Don’t Discount Your International Experience

International Expertise I’m always surprised when international clients, whether based in the U.S. or abroad, try to diminish their international experience on their resumes.

That’s because in many cases, international experience is a benefit.

In fact, follow the work of Heidrick & Struggles CEO L. Kevin Kelly and you’ll find that his suggestion that cultural quotient, or CQ, is as important as IQ and EQ in today’s increasingly global economy.

(Google “Davos 2013: End of the expat model and the start of the Cultural Quotient model” for an insightful article that copyright doesn’t allow me to include here. Readers of my blog would do well to follow Heidrick & Struggles on LinkedIn, Twitter, and elsewhere.)

Indeed, if you’ve lived, worked, or traveled internationally–depending on your professional seniority–that’s experience that can set you apart as international companies look at global growth.

In my practice, I often find that people with international experience, however, try to Americanize their histories. To downplay their international backgrounds.

Consider these clues from my practice. International clients routinely:

  • Hold advanced degrees from some of the world’s finest schools
  • Speak at least two, and often multiple languages
  • Understand cultural norms and distinctions in multiple countries

So why do so many want to sweep that work under the rug? Why don’t they instead use their backgrounds to, indeed, make them more marketable?

Based on my work, I’ve come to believe that human nature tricks us into considering that an experience to be ordinary once it is achieved.

I’ve ghost written for professionals who studied at some of the world’s most esteemed schools, and today work inside the world’s most influential institutions, and it holds true.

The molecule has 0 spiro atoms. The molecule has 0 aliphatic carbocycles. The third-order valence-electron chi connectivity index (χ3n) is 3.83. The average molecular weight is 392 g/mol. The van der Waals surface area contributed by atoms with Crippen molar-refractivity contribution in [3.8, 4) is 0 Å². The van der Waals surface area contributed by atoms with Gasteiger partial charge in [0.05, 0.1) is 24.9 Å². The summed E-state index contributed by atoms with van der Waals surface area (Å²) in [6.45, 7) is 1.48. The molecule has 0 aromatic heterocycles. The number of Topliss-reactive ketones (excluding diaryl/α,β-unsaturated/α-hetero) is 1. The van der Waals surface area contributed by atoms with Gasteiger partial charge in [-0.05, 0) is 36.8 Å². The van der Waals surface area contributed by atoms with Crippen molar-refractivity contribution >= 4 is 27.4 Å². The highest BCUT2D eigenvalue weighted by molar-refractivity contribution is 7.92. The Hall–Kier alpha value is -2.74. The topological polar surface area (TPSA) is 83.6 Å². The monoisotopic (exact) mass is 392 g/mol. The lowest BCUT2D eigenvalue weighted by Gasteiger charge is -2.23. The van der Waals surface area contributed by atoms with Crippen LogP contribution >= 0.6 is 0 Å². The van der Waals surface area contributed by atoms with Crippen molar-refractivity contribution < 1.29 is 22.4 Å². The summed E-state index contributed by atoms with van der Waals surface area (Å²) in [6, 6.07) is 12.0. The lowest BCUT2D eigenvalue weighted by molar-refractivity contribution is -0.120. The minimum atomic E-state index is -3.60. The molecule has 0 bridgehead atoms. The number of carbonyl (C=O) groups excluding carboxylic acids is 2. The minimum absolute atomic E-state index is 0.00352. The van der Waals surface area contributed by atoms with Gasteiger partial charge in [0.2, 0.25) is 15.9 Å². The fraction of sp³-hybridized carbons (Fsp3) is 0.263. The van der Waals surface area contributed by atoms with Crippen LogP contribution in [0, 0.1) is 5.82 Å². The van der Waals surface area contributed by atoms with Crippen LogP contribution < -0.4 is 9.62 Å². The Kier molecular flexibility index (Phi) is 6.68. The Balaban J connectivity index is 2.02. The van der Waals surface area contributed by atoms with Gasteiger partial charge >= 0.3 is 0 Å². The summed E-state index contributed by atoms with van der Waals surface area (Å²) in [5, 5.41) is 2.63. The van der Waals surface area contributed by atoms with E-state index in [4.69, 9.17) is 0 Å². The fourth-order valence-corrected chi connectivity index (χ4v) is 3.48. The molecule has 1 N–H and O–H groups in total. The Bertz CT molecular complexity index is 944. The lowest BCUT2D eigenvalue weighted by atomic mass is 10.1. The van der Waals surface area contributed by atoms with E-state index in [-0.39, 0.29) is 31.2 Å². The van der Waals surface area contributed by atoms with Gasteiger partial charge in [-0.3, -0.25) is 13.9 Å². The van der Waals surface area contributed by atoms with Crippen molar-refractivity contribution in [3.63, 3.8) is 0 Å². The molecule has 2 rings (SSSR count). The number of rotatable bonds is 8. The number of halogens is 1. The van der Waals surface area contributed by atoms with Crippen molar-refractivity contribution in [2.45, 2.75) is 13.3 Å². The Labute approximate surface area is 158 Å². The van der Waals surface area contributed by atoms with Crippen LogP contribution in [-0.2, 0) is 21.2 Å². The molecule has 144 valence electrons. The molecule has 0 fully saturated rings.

People tend to downplay their experience (much less international experience) as just what they do.

Well how about just what you do isn’t like just what someone else does, so the onus is on you to make the distinction evident.

In fact, stepping outside the international / cultural focus for a moment, some of a professional’s most latent experiences, contributions—and even perceived limitations—can become his or her greatest virtues and selling points once the right audience is identified. (Which is why a long-range stealth job search is a good idea as your seniority increase. Positions don’t appear overnight, and most certainly not through job boards.)

Make more of your international experience.

If you bring international work, travel, and / or living experience to the table, don’t downplay it.

How can someone who’s rarely been abroad effectively navigate a business development meeting in Tokyo, negotiate a deal in Buenos Aires, or see all sides of the risk equation in Hong Kong when s/he can’t properly hail a cab in the city in question? 

Define yourself, niche yourself, to the point where you not only command top dollar, but top dollar comes to you. It finds you. (Another reason to be on LinkedIn well ahead of any intention of leaving your existing company, and “Why It’s Smart to Take Recruiter Calls.”)

Here’s what the retained executive search giant Spencer Stuart says about “The International Leader.” Consider following Spencer Stuart on LinkedIn and Twitter. You never know when the right opportunity will find you.

Until next time!

Jared Redick

Visit: The Resume Studio.com
Follow: @TheResumeStudio
Like Us: http://www.facebook.com/TheResumeStudio
Connect: 
LinkedIn.com/in/jaredredick

Call: 415-397-6640

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